State officials to vote on plans for new Wareham elementary school on June 27

By Meghan Neely | Jun 07, 2018

Wareham Public Schools Business Manager Michael MacMillan said that plans for a new elementary school project are moving along smoothly pending state approval later this month.

The project would combine an aging Minot Forest and Decas Elementary into one school. Minot is beset with a wide range of structural issues, and upgrades are required for security, electrical wiring and fire safety. Additional classroom space, new windows, boilers, floors and ceilings are needed as well.

The new school is slated to be built where Minot is located, creating space for 1,020 students.

MacMillan said he met with state officials prior to Wednesday’s committee meeting to review plans for the new three-story, $90 million elementary school and was encouraged by what he saw. Approval of the plan is required for state reimbursement of 71.58% of the school's cost.

“They were very impressed with the design,” MacMillan said. “Everything went well.”

The Massachusetts School Building Authority is scheduled to vote on the plans for the new school June 27 after further assessment. If they are approved, Superintendent Dr. Kimberly Shaver-Hood said officials will start an outreach campaign to inform the public.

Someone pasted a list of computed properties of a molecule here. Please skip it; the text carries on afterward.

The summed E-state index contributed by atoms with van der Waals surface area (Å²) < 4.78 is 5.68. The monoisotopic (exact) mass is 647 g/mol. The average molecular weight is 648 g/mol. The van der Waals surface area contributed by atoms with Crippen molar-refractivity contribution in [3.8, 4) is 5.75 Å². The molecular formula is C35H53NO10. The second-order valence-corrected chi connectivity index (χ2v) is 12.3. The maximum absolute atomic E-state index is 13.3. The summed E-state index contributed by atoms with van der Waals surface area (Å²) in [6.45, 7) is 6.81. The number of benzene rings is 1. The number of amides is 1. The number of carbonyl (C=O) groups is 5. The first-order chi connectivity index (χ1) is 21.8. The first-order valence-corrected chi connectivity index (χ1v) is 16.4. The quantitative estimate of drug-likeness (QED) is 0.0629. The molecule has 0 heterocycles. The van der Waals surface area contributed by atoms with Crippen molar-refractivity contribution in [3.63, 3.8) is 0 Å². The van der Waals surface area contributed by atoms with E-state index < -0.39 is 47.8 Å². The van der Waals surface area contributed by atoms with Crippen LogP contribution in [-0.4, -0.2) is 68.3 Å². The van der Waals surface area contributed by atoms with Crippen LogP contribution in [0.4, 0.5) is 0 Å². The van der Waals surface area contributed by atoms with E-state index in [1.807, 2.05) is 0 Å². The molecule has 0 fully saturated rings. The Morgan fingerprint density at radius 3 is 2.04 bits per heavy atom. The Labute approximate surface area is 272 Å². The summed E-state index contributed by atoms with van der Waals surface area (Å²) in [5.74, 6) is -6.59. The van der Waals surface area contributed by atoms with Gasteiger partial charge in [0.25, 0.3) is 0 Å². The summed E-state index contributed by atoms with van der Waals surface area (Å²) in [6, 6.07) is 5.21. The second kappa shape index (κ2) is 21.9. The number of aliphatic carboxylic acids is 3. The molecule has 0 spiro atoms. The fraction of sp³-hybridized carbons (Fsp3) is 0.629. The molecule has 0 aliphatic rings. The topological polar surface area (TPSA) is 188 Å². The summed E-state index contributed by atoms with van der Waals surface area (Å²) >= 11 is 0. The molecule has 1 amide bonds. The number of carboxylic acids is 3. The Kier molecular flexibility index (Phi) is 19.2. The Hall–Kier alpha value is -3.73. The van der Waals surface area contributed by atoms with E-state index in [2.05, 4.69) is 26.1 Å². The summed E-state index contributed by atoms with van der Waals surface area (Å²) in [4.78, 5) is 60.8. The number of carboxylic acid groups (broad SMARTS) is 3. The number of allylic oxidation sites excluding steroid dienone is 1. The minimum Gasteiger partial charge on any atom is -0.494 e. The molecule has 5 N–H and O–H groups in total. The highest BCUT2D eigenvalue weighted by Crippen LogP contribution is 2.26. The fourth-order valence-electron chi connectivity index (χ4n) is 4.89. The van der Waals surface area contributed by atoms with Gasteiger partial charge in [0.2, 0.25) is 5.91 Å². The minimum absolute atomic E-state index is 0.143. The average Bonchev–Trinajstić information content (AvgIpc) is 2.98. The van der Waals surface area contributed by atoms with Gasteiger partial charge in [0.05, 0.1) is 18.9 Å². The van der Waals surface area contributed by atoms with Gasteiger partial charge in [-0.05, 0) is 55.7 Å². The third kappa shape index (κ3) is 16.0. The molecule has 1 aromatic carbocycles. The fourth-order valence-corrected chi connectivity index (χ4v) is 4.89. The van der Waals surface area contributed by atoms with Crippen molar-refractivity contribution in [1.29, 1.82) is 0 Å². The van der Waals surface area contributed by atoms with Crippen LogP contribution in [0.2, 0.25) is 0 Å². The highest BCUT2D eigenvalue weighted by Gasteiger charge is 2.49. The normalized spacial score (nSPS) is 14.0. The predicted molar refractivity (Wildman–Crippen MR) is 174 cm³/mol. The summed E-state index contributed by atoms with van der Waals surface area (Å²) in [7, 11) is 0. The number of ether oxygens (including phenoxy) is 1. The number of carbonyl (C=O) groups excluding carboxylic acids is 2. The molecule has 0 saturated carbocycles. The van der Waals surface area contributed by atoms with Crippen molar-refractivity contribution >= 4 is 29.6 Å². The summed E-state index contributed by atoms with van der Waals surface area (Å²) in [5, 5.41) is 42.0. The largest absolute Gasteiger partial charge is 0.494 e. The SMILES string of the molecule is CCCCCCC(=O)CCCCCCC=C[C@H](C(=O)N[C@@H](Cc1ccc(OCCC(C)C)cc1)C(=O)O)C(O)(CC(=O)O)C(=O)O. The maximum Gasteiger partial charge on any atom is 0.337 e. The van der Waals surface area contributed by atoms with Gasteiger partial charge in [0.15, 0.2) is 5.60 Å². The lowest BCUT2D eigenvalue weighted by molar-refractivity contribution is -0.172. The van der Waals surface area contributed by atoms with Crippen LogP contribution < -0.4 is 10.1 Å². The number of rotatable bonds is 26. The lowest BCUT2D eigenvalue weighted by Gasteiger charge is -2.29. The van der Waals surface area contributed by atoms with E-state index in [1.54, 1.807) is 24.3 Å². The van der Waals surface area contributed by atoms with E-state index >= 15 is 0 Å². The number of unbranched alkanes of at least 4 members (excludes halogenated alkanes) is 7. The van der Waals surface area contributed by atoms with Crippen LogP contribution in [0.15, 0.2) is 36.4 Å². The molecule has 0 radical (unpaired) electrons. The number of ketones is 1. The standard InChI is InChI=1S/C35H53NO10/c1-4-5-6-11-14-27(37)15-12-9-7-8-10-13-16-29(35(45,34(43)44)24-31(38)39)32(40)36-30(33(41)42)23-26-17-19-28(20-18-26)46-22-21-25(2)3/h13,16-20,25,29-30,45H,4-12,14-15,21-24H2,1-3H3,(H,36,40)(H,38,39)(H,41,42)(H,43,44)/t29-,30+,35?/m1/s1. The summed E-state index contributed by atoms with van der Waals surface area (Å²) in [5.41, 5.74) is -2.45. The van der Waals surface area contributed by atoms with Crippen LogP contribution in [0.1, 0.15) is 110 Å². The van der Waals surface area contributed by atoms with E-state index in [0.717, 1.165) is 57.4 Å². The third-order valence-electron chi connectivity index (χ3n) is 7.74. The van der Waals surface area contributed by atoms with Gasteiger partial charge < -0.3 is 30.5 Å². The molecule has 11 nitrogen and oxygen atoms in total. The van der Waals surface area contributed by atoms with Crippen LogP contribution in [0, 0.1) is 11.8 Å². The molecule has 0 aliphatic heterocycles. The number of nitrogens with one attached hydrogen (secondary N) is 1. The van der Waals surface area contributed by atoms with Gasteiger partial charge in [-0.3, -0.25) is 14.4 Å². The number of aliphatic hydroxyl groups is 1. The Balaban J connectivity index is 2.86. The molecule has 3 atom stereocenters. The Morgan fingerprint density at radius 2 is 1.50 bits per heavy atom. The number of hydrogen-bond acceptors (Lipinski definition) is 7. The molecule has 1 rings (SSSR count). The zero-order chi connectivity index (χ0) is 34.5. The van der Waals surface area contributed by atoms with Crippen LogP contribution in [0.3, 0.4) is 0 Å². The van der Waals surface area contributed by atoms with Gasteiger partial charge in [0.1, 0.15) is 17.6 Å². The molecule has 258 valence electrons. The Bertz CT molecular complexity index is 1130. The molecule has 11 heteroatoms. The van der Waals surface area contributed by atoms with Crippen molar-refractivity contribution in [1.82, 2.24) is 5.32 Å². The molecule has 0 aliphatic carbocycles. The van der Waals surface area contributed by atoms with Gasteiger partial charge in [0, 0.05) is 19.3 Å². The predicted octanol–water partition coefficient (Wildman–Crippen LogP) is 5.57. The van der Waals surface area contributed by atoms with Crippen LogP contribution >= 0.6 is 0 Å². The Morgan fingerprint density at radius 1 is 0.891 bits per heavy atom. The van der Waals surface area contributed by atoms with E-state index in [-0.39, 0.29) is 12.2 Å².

Current plans call for completing the design process in time for voters to consider a debt exclusion at the October 2018 Town Meeting.

If approved, the issue would go before local voters for final approval during the state's Nov. 6 election as a ballot question. The debt exclusion would raise taxes on residents to pay for the project for the life of the debt.

For the time being, however, Shaver-Hood said that teachers in both schools have received boxes and are preparing for the move.

“We’re checking in with the principals weekly,” Shaver-Hood said.

The school committee also received a $15,000 donation from the Parent Teacher Association for a new playground at the completed elementary school.

Shaver-Hood said a location for the playground has yet be chosen, but the committee plans on making the new structure accessible to a variety of age ranges and abilities.

 

Comments (15)
Posted by: cranky pants | Jun 08, 2018 07:35

And if the town's people vote no ?



Posted by: Andrea Smith | Jun 08, 2018 09:21

"For the time being, however, Shaver-Hood said that teachers in both schools have received boxes and are preparing for the move."